De Beers "A Diamond Is Forever" Campaign

Topics: Diamond, De Beers, Blood diamond Pages: 6 (1410 words) Published: February 27, 2007
De Beers :
A Monopoly in the Diamond Industry
De Beers advertising slogan "A Diamond Is Forever" has been the center of its effort to establish the stone as the only appropriate gem to symbolize lifetime love and commitment. The more ad money spent, the more diamonds people buy. And when people buy diamonds, De Beers profits. It is the reason the company spends $180 million a year worldwide to advertise cut diamonds--a product it doesn't even sell. There are very few companies ... you may struggle to find even one, that has been the leader of its industry for its entire - Miner and buyer of 70-90% of the world's rough diamonds

- Buys rough diamonds directly from the diamond mine owners
- Cutters sell the cut diamonds to the dealers who in turn sell them to the jewelry stores. - And still De Beers spends $180m a year worldwide to advertise cut diamonds--a product it doesn't even sell!!! • Inefficiencies created by monopolies and Antitrust regulators in the U.S. - Other commodity prices (e.g. gold, silver, grains) fluctuate greatly in response to economic conditions 20th century, De Beers sold 85% to 90% of the diamonds worldwide

2. Rockefeller's Standard Oil and Gates' Microsoft may have briefly approached this kind of dominance, but the length and extent of De Beers' supremacy is unprecedented. Artificially keep diamond prices stable by matching its supply to world demand. De Beers acts like the theory of monopoly predicts:

- It is almost the sole seller of diamonds (sells almost 90% of world production). - Sells a commodity with no close substitutes (created this illusion by advertising) - It restricts output and it responds to changes in market demand. When demand contracts De Beers cut back on its sales and vice versa.

GOAL: S=D for diamonds at a high Price
Before the 19th century,
diamonds were exceptionally rare
-small quantities in India and Brazil
- no diamond mines were discovered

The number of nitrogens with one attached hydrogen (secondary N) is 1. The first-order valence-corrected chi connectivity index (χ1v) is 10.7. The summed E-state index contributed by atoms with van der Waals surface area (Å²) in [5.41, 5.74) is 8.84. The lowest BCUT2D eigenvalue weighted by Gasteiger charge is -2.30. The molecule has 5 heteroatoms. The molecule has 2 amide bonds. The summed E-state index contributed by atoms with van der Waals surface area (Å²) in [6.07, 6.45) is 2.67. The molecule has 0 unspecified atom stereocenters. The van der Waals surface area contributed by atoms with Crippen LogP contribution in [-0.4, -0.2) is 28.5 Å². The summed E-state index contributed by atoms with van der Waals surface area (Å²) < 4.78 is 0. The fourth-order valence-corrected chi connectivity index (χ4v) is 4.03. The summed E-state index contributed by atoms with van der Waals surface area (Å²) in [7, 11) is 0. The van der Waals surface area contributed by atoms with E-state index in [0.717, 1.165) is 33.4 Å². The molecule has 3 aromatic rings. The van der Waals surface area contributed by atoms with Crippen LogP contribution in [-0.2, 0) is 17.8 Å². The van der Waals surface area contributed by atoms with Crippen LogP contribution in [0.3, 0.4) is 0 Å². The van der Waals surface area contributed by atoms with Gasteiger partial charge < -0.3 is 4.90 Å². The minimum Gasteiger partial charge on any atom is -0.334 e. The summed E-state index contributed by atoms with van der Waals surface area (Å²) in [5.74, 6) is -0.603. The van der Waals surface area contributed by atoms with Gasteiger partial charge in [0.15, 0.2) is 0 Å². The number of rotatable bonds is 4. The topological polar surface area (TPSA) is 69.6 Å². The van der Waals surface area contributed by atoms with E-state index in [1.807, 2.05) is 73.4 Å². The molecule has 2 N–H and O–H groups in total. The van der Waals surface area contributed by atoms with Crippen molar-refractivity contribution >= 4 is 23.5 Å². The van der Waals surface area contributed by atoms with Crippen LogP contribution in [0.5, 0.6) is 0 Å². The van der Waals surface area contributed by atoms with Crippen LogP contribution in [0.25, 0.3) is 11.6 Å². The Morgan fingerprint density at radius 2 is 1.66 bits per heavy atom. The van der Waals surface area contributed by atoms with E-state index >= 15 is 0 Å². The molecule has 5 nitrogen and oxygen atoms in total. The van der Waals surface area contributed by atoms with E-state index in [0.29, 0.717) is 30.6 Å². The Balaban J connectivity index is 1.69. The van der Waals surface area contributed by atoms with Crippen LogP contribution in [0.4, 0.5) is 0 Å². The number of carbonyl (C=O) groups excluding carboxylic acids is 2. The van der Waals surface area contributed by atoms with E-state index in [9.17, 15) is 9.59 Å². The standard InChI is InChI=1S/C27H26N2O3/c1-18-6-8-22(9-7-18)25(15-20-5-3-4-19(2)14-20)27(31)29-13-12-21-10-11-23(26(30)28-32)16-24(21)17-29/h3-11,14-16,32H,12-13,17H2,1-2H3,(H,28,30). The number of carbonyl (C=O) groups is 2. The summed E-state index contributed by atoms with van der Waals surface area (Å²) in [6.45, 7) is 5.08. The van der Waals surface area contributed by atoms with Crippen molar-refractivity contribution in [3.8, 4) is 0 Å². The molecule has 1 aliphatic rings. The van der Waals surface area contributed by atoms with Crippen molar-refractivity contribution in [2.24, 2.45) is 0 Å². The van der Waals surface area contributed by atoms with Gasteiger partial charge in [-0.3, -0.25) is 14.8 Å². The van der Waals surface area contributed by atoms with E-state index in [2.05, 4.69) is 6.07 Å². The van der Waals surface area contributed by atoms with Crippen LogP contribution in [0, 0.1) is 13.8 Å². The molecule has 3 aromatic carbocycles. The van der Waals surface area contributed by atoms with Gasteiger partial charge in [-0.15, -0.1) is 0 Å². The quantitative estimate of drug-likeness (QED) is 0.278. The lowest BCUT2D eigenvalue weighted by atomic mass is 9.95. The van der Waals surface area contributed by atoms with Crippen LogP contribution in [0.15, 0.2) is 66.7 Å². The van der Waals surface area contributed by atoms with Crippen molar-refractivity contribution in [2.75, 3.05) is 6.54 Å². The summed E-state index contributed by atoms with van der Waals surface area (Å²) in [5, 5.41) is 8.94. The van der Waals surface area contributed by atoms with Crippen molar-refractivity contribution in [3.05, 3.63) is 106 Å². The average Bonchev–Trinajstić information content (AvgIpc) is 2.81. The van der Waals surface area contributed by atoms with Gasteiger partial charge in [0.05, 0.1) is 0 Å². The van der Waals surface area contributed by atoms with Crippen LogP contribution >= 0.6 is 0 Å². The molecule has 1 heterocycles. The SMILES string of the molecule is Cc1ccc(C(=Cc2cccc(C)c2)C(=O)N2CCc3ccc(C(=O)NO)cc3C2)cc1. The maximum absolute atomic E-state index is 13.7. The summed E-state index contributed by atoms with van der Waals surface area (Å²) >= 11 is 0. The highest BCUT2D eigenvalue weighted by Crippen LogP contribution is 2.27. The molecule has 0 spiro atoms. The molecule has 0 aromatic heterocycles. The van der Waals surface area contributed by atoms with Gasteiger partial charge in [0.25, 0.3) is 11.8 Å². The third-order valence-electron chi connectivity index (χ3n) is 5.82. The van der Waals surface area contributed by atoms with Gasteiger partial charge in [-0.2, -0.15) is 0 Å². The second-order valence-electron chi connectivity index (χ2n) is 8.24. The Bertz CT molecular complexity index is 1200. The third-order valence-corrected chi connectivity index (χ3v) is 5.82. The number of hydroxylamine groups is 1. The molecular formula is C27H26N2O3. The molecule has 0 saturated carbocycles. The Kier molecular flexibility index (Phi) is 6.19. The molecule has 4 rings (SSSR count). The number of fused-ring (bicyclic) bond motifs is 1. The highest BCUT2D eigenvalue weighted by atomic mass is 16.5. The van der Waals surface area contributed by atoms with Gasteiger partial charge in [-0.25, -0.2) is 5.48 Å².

Now: Diamonds/Mines
Republic of South Africa
Sub-Saharan countries
Canada's NWT
But De Beers still manages to control the world Market and still manages to make us believe that diamonds are Rare!!!
Mid 1860s-1890s
1869: First diamond mines in the colonies of southern Africadrastically increased the number of stones available. 1870: Many diamond hunters bought mines.
Cecil Rhodes bought the rights to two mines on the farm of Nicolas and Diedrick DeBeer in the Cape Colony (now South Africa). Diamond hunters realized that their price depended on their scarcity. Had no other alternative than to merge their interests into a single entity - control the mines' production

- keep the scarcity illusion

De Beers Consolidated Mines Limited was established on 12th March 1888 with Rhodes as its founding chairman. .It is a South African company and granted an official listing on the Johannesburg Stock Exchange in August 1893. By 1890, De Beers controlled more than 95% of the world's diamond production (buying any new mine discovered) In Feb. 1890, Rhodes decided for a single channel of diamond distribution. - group of 10 Jewish merchants (called London Diamond Syndicate) - agree to be purchasing the entire production from all the De Beers mines and then resell them to cutters and wholesalers in Antwerp . One of these merchants, Ernest Oppenheimer

- started buying his own mines(Consolidated Diamond Mines)
- started competing with De Beers.
- took over De Beers
- Chairman in 1929
- Oppenheimer family still controls De Beers
His thinking was:
"The only way to increase the value of diamonds is to make them scarce, that is to reduce production" De Beers acts like the theory of monopoly predicts:
It restricts output and it responds to changes in market demand. In case of new diamond discoveries De Beers buys them so that the new supply does not enter the market. (avoid the shift of S right and lower price).

Example: Great Depression
1. Public stopped buying...
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